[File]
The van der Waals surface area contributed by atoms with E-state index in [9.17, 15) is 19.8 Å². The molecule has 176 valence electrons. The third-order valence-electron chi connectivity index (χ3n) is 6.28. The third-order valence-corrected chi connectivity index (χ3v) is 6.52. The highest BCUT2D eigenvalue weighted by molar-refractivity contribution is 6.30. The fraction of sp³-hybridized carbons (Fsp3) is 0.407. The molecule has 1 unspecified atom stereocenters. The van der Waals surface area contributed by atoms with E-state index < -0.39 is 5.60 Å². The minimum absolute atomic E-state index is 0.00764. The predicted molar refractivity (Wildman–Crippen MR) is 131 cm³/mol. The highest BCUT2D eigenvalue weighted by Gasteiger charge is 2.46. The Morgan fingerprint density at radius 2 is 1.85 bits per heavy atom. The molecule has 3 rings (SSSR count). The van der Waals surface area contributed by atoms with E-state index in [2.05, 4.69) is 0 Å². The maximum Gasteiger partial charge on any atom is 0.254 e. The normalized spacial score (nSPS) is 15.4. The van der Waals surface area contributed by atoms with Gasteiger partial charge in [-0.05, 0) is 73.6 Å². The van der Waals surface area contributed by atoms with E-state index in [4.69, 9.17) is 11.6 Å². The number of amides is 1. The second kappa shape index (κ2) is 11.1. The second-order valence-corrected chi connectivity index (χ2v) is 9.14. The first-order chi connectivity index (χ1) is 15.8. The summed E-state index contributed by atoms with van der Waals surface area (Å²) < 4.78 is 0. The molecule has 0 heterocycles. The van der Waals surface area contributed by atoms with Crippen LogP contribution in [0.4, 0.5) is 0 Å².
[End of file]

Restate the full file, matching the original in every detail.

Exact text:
The van der Waals surface area contributed by atoms with E-state index in [9.17, 15) is 19.8 Å². The molecule has 176 valence electrons. The third-order valence-electron chi connectivity index (χ3n) is 6.28. The third-order valence-corrected chi connectivity index (χ3v) is 6.52. The highest BCUT2D eigenvalue weighted by molar-refractivity contribution is 6.30. The fraction of sp³-hybridized carbons (Fsp3) is 0.407. The molecule has 1 unspecified atom stereocenters. The van der Waals surface area contributed by atoms with E-state index < -0.39 is 5.60 Å². The minimum absolute atomic E-state index is 0.00764. The predicted molar refractivity (Wildman–Crippen MR) is 131 cm³/mol. The highest BCUT2D eigenvalue weighted by Gasteiger charge is 2.46. The Morgan fingerprint density at radius 2 is 1.85 bits per heavy atom. The molecule has 3 rings (SSSR count). The van der Waals surface area contributed by atoms with E-state index in [2.05, 4.69) is 0 Å². The maximum Gasteiger partial charge on any atom is 0.254 e. The normalized spacial score (nSPS) is 15.4. The van der Waals surface area contributed by atoms with Gasteiger partial charge in [-0.05, 0) is 73.6 Å². The van der Waals surface area contributed by atoms with E-state index in [4.69, 9.17) is 11.6 Å². The number of amides is 1. The second kappa shape index (κ2) is 11.1. The second-order valence-corrected chi connectivity index (χ2v) is 9.14. The first-order chi connectivity index (χ1) is 15.8. The summed E-state index contributed by atoms with van der Waals surface area (Å²) < 4.78 is 0. The molecule has 0 heterocycles. The van der Waals surface area contributed by atoms with Crippen LogP contribution in [0.4, 0.5) is 0 Å².